A rollout ceremony held Saturday in Nagoya, Japan, for the Mitsubishi MRJ regional jet marked a symbolic end of a 50-year wait for a new Japanese airliner to take shape. Not since the NAMC YS-11 turboprop flew for the first time in 1962 has a Japanese effort to break into the commercial airplane market reached such a state of progress. Under development for some seven years, the MRJ finally looks like an airplane capable of flying—and ultimately delivering the 20-percent fuel efficiency improvement over current designs Mitsubishi Aircraft advertises.
Mitsubishi Heavy Industries
Two manufacturers shared the spoils of Japan Airlines’ major commitment announced last week covering a total of 47 regional jets. But the potentially bigger and undoubtedly more desperate winner proved to be Mitsubishi, the upstart regional jet manufacturer whose orderbook now shows memoranda of understanding, tentative agreements and firm orders from six customers.
Speaking to a gathering of reporters Tuesday at the Regional Airline Association Convention in St. Louis, Mitsubishi Aircraft head of marketing Hideyuki Kamiya reported “good progress” on the now six-year-old Mitsubishi Regional Jet program. Now scheduled for first flight in 2015 and first delivery to Japan’s All Nippon Airways in the second quarter of 2017, the MRJ has progressed to the point where managers expect delivery of the first test aircraft’s initial Pratt & Whitney PW1217G by the end of this month, said Kamiya.
Mitsubishi Heavy Industries on Wednesday transferred the Mitsubishi Regional Jet’s static strength test article from the final assembly factory—the Komaki South plant of MHI’s Nagoya Aerospace Systems Works in Aichi Prefecture—to the strength test station, where preparations have begun to start the program’s static trials this summer.
Mitsubishi Aircraft executives here at the Singapore Airshow yesterday insisted that the four-times-delayed MRJ program has found its stride, notwithstanding recent concerns expressed by its largest customer, SkyWest of the U.S. During a program update at the Singapore Airshow, Mitsubishi Aircraft (Booth V87) director and head of sales Yugo Fukuhara reported that airframe manufacturer Mitsubishi Heavy Industries will join the wings to the now mostly assembled first fuselage in April, followed by the tail “in a few months.”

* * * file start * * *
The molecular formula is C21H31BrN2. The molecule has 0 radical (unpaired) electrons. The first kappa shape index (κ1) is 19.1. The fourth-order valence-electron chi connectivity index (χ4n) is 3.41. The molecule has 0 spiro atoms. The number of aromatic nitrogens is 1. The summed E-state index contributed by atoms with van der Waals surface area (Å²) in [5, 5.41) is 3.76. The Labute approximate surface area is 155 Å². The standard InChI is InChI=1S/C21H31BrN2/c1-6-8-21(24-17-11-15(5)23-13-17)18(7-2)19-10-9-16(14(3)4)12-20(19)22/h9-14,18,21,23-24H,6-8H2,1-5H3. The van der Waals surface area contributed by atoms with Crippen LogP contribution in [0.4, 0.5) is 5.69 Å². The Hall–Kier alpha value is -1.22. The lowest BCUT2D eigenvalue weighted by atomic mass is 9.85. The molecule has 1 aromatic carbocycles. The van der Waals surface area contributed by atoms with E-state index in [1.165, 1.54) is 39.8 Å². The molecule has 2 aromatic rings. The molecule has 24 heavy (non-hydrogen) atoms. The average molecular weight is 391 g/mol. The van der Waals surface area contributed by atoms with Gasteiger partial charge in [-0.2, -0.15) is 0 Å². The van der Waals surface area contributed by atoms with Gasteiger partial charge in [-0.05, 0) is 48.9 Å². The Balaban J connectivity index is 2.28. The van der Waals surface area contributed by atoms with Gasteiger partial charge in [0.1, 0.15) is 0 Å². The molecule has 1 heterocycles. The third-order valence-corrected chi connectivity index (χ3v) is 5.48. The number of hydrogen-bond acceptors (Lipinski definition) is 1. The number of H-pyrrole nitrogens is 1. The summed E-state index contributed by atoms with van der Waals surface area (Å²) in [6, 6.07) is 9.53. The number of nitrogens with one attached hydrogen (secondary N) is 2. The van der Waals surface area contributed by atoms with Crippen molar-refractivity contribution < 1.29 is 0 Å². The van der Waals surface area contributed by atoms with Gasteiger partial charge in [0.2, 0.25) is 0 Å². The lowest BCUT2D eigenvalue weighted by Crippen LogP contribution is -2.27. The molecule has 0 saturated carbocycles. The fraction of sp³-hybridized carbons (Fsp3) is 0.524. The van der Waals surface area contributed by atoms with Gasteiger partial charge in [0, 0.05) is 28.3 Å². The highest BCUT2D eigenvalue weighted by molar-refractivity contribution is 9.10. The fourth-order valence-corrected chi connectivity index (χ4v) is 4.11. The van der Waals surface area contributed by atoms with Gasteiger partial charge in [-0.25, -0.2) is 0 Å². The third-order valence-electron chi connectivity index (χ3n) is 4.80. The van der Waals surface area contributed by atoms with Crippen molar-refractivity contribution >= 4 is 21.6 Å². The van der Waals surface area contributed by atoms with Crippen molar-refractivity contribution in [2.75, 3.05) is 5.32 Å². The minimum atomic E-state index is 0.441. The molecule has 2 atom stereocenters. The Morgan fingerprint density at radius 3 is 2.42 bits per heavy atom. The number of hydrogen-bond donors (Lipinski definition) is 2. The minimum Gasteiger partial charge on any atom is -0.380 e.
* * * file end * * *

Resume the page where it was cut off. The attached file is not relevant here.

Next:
Progress has proven slow–tediously slow–for Mitsubishi’s MRJ regional jet program during the two years between the 2011 Dubai Air Show and this one. In fact, program schedules reflect two separate year-and-a-half-long delays to certification since then, placing the company further from its elusive goal today than it thought it stood during the 2011 edition of the Middle East’s premier aerospace event.
Mitsubishi Aircraft’s failure to properly forecast the effects of new U.S. Federal Aviation Administration procedures introduced in 2009 to validate regulatory compliance of production processes led to the latest delay of the MRJ90, according to company executives.
Mitsubishi Aircraft suffered another credibility hit on Wednesday, as the company announced the third major delay to the MRJ regional jet program.
Mitsubishi Aircraft expects parent company Mitsubishi Heavy Industries to start final assembly of the first MRJ90 in Nagoya, Japan, within “two to three months,” ostensibly in time for its planned maiden flight by year-end. Schedules call for first delivery of the airplane to launch customer All Nippon Airways of Japan by the end of 2015.
Japan’s first indigenous commercial passenger jet, the MRJ, is on track to make its first flight this year, according to Hideo Egawa, chairman and CEO of Mitsubishi Aircraft. While Mitsubishi Heavy Industries has long contributed components and assemblies in support of other manufacturer’s projects, the next-generation MRJ represents its first designed and produced passenger jet. Indeed, Egawa described the task of integrating all the efforts to produce the regional jet as one of the biggest challenges Mitsubishi Aircraft has faced since its launch in 2008.
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